Certification: Diplomate, American Board of Pediatrics, 1969; Subspecialty Boards, Pediatric Endocrinology, 1978.

    Publications

    View PubMed Publications

    A photo of James Heubi.

    James E. Heubi, MD
    Director, Clinical Translational Research Center

    513-636-4415

    james.heubi@cchmc.org

    James E. Heubi, MD

    Director, Clinical Translational Research Center

    Co-Director, Center for Clinical and Translational Science and Training

    Associate Dean, Clinical and Translational Research

    Professor, UC Department of Pediatrics

    Phone: 513-636-4415

    Fax: 513-636-4695

    Email: james.heubi@cchmc.org

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    Specialties

    Clinical Interests

    Inflammatory bowel disease; cholestatic liver disease; malabsorption

    Research Interests

    Cholesterol absorption; cholesterol metabolism; inborn errors of bile acid metabolism; bone metabolism in health and disease; TPN-related cholestasis and its treatment

    Biography

    James E. Heubi, MD, has been a practicing pediatric gastroenterologist since 1979, when he joined the staff at Cincinnati Children's Hospital Medical Center.

    Dr. Heubi's practice includes the treatment of all disorders affecting the gastrointestinal tract, liver and biliary tract and pancreas.

    Dr. Heubi's areas of practice interests include liver disease and complications related to end-stage liver disease and liver transplantation and the management of patients with "short gut" or compromised gut function requiring prolonged enteral or parenteral nutritional support.

    Dr. Heubi is the Director of General Clinical Research Center at Cincinnati Children's and is the Associate Dean for Clinical Research, University of Cincinnati, College of Medicine.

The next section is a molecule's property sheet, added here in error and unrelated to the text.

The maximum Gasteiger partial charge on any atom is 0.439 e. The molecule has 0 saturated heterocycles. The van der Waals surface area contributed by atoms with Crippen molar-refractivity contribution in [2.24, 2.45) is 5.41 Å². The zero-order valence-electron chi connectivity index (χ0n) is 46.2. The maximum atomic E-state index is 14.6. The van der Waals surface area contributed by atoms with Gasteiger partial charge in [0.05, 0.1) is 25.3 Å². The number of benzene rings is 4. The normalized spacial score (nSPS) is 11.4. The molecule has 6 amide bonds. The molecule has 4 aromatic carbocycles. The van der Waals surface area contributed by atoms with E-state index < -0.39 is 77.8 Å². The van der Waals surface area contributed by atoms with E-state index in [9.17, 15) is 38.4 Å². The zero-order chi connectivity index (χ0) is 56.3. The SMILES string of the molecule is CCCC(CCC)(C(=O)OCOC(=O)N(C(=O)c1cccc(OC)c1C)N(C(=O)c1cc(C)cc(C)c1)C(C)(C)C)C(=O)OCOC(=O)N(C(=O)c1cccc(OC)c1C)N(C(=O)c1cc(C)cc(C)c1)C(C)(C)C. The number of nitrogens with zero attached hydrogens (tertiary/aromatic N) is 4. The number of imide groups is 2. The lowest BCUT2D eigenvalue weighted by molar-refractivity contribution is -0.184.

Education and Training

    MD: Indiana University School of Medicine, Indianapolis, IN, 1973.

    Residency: James Whitcomb Riley Hospital for Children, Indiana University, Indianapolis, IN, 1973 to 1975.

    Fellowship: Children's Hospital Medical Center, Cincinnati, OH, 1975 to 1978.

    Certification: Pediatric Gastroenterology and Nutrition, 1990.

    Publications

    View PubMed Publications
    A photo of Margaret Hostetter.

    Margaret K. Hostetter, MD
    Director, Infectious Diseases

    513-636-4509

    margaret.hostetter@cchmc.org

    Margaret K. Hostetter, MD

    Director, Infectious Diseases

    Professor, UC Department of Pediatrics

    Phone: 513-636-4509

    Email: margaret.hostetter@cchmc.org

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    Specialties

    Bacterial and fungal infections; medical evaluation of internationally adopted children

    Education and Training

    MD: Baylor College of Medicine.

    Residency: Boston Children’s Hospital.

    Training Fellowship: Boston Children’s Hospital.

    Board Certification: Pediatrics; Pediatric Infectious Diseases.

    A photo of Jeffrey Robbins, PhD.

    Jeffrey Robbins, PhD
    Director and Endowed Chair, Molecular Cardiovascular Biology

    513-636-8098

    jeffrey.robbins@cchmc.org

    Jeffrey Robbins, PhD

    Director and Endowed Chair, Molecular Cardiovascular Biology

    Executive Co-Director, Heart Institute

    Associate Chair, Children's Hospital Research Foundation

    Professor, UC Department of Pediatrics

    Phone: 513-636-8098

    Email: jeffrey.robbins@cchmc.org

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    Specialties

    Structure function relationships for the contractile proteins;  cardiac-specific gene manipulation in transgenic rabbits; the contractile protein myosin, and human heart failure; molecular studies of human valve disease

    Visit the Robbins Lab.

    Biography